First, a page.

Wondering About Life and Learning

Two things I've read so far this week have made me stop and think:

Boston Globe, September 20, 2010. Front page headline: AREA SCHOOL SEGREGATION CALLED RIFE. "Public schools in the Boston and Springfield metropolitan areas are among the most segregated in the country, often isolating black and Latino students in low-performing schools, according to a report released today by Northeastern University."

The irony of this report for homeschoolers is that we are often accused of fostering "parallel societies" and segregating our children from minorities and other social groups, the very problem our schools have not solved and, I think, a problem that is made worse by more intensive schooling. Indeed, I would argue that the majority of homeschoolers, unschoolers in particular, are seeking to get their children more involved in real-world activities and groups and therefore are not keeping them away from "others." Some homeschooling families, such as the Millmans, choose to live in blighted neighborhoods with mixed ethnic groups and poor schools yet are able to nurture positive outcomes for their children. Others, such as David Albert's family, make social work and volunteering part of their homeschooling lives.

But mainly I hear the voices of Ivan Illich and John Holt in my head when I consider this 21st century research, since both, in the 1970s, were making the point that schools don't integrate society but divide it into even finer class distinctions, creating an educational underclass. Education, as they predicted, has become a social divider based largely on one's ability to afford to live where private and public schools are well-funded and where neighborhoods and their social benefits are fully functioning. We certainly need more social glue but schooling, as currently conceived, is more about making children compete in a Race to the Top where, inevitably, a few will win and many will lose than it is about cooperating towards common goals. As John Holt noted when asked what he thought about the Back to Basics school reform movement in the early eighties, "'Increasing standards' is just a code for flunking more children."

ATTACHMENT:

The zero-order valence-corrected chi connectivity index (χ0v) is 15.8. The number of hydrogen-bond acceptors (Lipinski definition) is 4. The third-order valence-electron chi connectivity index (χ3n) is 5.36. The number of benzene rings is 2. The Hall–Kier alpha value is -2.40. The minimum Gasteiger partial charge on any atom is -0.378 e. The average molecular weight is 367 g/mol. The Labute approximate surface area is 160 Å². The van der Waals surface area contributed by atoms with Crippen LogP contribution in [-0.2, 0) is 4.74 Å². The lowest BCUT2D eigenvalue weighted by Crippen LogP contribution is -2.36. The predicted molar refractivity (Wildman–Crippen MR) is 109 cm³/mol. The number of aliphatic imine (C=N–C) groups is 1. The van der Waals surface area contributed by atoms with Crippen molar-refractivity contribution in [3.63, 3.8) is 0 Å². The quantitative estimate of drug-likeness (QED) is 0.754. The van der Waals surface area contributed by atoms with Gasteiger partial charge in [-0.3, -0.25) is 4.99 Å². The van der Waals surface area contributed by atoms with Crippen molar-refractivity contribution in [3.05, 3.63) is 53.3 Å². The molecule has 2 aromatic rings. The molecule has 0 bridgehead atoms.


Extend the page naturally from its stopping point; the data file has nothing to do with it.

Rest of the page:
It is remarkable that despite all the fear-mongering about segragation and child abuse that homeschooling's critics have complained about over the past 33 years (using 1977, when Holt started Growing Without Schooling magazine, as my milestone), these things are not nearly as wide-spread and common as the segragation and child abuse that continue to occur in public and private schools (over 20 states permit paddling and other forms of corporal punishment in public schools, to site one abuse). Families that can't wait for schools to change and want to avoid these unjust practices and model other ways of living and learning should be encouraged, not demonized.


On another note:

I'm reading a fascinating book, The Forger's Spell, by Edward Dolnick. It is about a con man and art forger who scammed Herman Goering, Hitler's second-in-command. This footnote has reverberated with me since it illuminates much of what I see going on in politics today:

It was in a conversation with Gilbert in Goering's jail cell, on the night of April 18, 1946, that Goering offered what became a famous observation on mass psychology: "Why, of course, the people don't want war," he said. "Why would some poor slob on a farm want to risk his life in a war when the best that he can get out of it is to come back to his farm in one piece? Naturally, the common people don't want war; neither in Russia nor in Englad nor in America, nor for that matter in Germany. That is understood. But, after all, it is the leaders of the country who determine the policy and it is always a simple matter to drag the people along, whether it is a democracy or a fascist dictatorship or a Parliament or a Communist dictatorship."

Gilbert remarked that in a democracy the people have a say in the decision to got to war.

"Oh, that is all well and good," Goering replied, "but, voice or no voice, the people can always be brought to the bidding of the leaders. That is easy. All you have to do is tell them they are being attacked and denounce the pacifists for lack of patriotism and exposing the country to danger. It works the same way in any country."